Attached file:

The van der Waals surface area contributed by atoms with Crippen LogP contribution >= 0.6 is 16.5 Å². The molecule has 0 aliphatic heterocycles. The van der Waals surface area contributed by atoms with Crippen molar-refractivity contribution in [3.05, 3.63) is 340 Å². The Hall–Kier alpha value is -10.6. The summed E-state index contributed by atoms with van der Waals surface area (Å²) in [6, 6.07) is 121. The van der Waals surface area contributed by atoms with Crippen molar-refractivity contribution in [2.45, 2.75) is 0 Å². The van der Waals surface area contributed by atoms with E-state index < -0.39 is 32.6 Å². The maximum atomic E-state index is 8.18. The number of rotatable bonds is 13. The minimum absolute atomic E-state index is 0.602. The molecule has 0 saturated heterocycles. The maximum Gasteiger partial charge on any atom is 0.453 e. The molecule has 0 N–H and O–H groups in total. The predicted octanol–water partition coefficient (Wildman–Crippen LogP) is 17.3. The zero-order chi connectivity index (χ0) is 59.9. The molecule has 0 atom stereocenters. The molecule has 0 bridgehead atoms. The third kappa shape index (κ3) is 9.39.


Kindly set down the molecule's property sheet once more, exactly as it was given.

The van der Waals surface area contributed by atoms with Crippen LogP contribution >= 0.6 is 16.5 Å². The molecule has 0 aliphatic heterocycles. The van der Waals surface area contributed by atoms with Crippen molar-refractivity contribution in [3.05, 3.63) is 340 Å². The Hall–Kier alpha value is -10.6. The summed E-state index contributed by atoms with van der Waals surface area (Å²) in [6, 6.07) is 121. The van der Waals surface area contributed by atoms with Crippen molar-refractivity contribution in [2.45, 2.75) is 0 Å². The van der Waals surface area contributed by atoms with E-state index < -0.39 is 32.6 Å². The maximum atomic E-state index is 8.18. The number of rotatable bonds is 13. The minimum absolute atomic E-state index is 0.602. The molecule has 0 saturated heterocycles. The maximum Gasteiger partial charge on any atom is 0.453 e. The molecule has 0 N–H and O–H groups in total. The predicted octanol–water partition coefficient (Wildman–Crippen LogP) is 17.3. The zero-order chi connectivity index (χ0) is 59.9. The molecule has 0 atom stereocenters. The molecule has 0 bridgehead atoms. The third kappa shape index (κ3) is 9.39.